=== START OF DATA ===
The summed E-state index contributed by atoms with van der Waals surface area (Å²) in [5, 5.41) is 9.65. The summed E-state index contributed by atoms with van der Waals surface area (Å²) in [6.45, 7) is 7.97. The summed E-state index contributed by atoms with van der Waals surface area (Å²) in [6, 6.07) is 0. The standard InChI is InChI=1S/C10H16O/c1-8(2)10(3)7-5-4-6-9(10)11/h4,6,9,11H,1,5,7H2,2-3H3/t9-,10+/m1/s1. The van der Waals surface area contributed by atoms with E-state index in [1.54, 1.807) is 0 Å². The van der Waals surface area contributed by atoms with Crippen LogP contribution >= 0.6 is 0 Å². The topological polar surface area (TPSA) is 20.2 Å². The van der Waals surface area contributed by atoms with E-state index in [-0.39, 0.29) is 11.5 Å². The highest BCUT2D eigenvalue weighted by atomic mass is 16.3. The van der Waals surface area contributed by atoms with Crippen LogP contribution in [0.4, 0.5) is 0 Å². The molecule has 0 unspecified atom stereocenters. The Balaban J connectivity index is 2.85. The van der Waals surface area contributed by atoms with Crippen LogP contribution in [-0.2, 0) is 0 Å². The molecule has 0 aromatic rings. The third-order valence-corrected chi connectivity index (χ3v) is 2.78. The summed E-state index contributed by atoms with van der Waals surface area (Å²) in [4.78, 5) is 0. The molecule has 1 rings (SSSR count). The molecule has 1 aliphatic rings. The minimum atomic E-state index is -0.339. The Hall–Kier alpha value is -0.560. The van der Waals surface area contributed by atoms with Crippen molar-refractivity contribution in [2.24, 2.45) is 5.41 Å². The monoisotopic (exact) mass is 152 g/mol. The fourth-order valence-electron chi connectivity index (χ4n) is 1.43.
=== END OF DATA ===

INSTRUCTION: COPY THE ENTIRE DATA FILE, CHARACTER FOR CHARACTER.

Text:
The summed E-state index contributed by atoms with van der Waals surface area (Å²) in [5, 5.41) is 9.65. The summed E-state index contributed by atoms with van der Waals surface area (Å²) in [6.45, 7) is 7.97. The summed E-state index contributed by atoms with van der Waals surface area (Å²) in [6, 6.07) is 0. The standard InChI is InChI=1S/C10H16O/c1-8(2)10(3)7-5-4-6-9(10)11/h4,6,9,11H,1,5,7H2,2-3H3/t9-,10+/m1/s1. The van der Waals surface area contributed by atoms with E-state index in [1.54, 1.807) is 0 Å². The van der Waals surface area contributed by atoms with Crippen LogP contribution >= 0.6 is 0 Å². The topological polar surface area (TPSA) is 20.2 Å². The van der Waals surface area contributed by atoms with E-state index in [-0.39, 0.29) is 11.5 Å². The highest BCUT2D eigenvalue weighted by atomic mass is 16.3. The van der Waals surface area contributed by atoms with Crippen LogP contribution in [0.4, 0.5) is 0 Å². The molecule has 0 unspecified atom stereocenters. The Balaban J connectivity index is 2.85. The van der Waals surface area contributed by atoms with Crippen LogP contribution in [-0.2, 0) is 0 Å². The molecule has 0 aromatic rings. The third-order valence-corrected chi connectivity index (χ3v) is 2.78. The summed E-state index contributed by atoms with van der Waals surface area (Å²) in [4.78, 5) is 0. The molecule has 1 rings (SSSR count). The molecule has 1 aliphatic rings. The minimum atomic E-state index is -0.339. The Hall–Kier alpha value is -0.560. The van der Waals surface area contributed by atoms with Crippen molar-refractivity contribution in [2.24, 2.45) is 5.41 Å². The monoisotopic (exact) mass is 152 g/mol. The fourth-order valence-electron chi connectivity index (χ4n) is 1.43.